Thursday, April 28, 2011

Speculators - a persistent mythology

Fact #1: At current production rates, the world's crude oil output is approximately 3.8 billion gallons each day. That's over 91 million barrels each day.

Fact #2: The closing price of crude oil on April 28, 2011, is $112.76 USD.

The current liberal explanation for the rising cost of crude oil is that "speculators" are manipulating the market in an effort to drive up prices and create some sort of windfall for themselves. How would that work? What sort of actions could an individual or group take that would raise the price of oil, without raising the costs of producing that oil? The only way to raising the price of anything without raising the underlying costs is to do one of two things: increase the demand for it, or reduce the supply of it.

If we take for granted that a small group of investors can't cause millions upon millions of people to desire more oil, then their only choice is to reduce the supply of available oil. And how could they do that? By either keeping it from being produced in the first place, or by buying up available oil before it can get to consumers.

Returning to the facts stated above...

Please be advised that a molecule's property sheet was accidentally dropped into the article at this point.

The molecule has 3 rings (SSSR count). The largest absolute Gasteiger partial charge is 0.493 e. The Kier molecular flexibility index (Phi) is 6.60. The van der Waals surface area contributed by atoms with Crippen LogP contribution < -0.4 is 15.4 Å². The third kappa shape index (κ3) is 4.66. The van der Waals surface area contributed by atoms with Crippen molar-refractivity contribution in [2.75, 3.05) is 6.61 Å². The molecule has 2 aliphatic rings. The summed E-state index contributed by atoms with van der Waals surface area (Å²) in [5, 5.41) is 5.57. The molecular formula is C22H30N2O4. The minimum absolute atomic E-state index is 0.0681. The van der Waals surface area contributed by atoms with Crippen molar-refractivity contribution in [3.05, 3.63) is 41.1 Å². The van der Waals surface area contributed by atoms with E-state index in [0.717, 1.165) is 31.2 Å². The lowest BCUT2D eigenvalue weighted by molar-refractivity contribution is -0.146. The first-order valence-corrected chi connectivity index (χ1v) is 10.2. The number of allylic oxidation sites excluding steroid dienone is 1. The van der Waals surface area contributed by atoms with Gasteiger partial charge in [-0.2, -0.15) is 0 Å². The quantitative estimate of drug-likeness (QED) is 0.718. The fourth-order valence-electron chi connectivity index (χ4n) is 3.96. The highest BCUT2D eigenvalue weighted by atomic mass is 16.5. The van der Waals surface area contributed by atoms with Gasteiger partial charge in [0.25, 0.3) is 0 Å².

Barrels Produced per day: 91,373,613
Price per barrel: $112.76

So in order to buy a day's worth of oil ... or 0.27% of the oil produced in a year ... someone would need to come up with $10,303,288,613 USD.

It's not possible to cause the kinds of price increases we've seen by taking only 0.27% of the supply off the market. You'd need to take at least 1% of that supply, or over $50 billion worth of oil, to move the price. And then you'd need to store it somewhere. And then, in order to make a profit off of this action, you would need to have enough money to buy and sell oil that you weren't storing. That's ridiculous. The only entities with that kind of available cash are sovereign governments.

Bottom line is this.

Speculators are not to blame for a 65% rise in oil prices. The cause is that democrat policies have unnecessarily restricted the production of oil, so that the market cannot respond adequately to the demands of a modern, powered world.

No comments:

Post a Comment